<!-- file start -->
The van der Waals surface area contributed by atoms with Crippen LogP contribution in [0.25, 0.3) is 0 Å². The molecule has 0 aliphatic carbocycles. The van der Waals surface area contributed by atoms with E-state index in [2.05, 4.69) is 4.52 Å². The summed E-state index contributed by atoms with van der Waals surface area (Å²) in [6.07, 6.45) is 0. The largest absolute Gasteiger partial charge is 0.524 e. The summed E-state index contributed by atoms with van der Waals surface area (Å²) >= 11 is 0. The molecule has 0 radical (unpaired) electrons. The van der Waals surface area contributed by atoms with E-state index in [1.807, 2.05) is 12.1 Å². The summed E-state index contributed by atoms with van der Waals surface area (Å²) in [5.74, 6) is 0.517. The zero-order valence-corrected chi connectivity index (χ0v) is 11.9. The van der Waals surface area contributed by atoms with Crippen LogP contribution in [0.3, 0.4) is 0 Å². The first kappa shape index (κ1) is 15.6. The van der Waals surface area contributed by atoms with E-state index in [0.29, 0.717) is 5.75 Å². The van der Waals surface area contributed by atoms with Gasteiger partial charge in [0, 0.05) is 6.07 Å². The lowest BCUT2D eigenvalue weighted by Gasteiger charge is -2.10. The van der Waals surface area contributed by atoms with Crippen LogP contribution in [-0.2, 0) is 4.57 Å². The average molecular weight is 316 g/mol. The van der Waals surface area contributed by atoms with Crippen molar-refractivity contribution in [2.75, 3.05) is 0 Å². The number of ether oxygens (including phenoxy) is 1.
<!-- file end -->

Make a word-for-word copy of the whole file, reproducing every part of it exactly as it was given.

The van der Waals surface area contributed by atoms with Crippen LogP contribution in [0.25, 0.3) is 0 Å². The molecule has 0 aliphatic carbocycles. The van der Waals surface area contributed by atoms with E-state index in [2.05, 4.69) is 4.52 Å². The summed E-state index contributed by atoms with van der Waals surface area (Å²) in [6.07, 6.45) is 0. The largest absolute Gasteiger partial charge is 0.524 e. The summed E-state index contributed by atoms with van der Waals surface area (Å²) >= 11 is 0. The molecule has 0 radical (unpaired) electrons. The van der Waals surface area contributed by atoms with E-state index in [1.807, 2.05) is 12.1 Å². The summed E-state index contributed by atoms with van der Waals surface area (Å²) in [5.74, 6) is 0.517. The zero-order valence-corrected chi connectivity index (χ0v) is 11.9. The van der Waals surface area contributed by atoms with Crippen LogP contribution in [0.3, 0.4) is 0 Å². The first kappa shape index (κ1) is 15.6. The van der Waals surface area contributed by atoms with E-state index in [0.29, 0.717) is 5.75 Å². The van der Waals surface area contributed by atoms with Gasteiger partial charge in [0, 0.05) is 6.07 Å². The lowest BCUT2D eigenvalue weighted by Gasteiger charge is -2.10. The van der Waals surface area contributed by atoms with Crippen LogP contribution in [-0.2, 0) is 4.57 Å². The average molecular weight is 316 g/mol. The van der Waals surface area contributed by atoms with Crippen molar-refractivity contribution in [2.75, 3.05) is 0 Å². The number of ether oxygens (including phenoxy) is 1.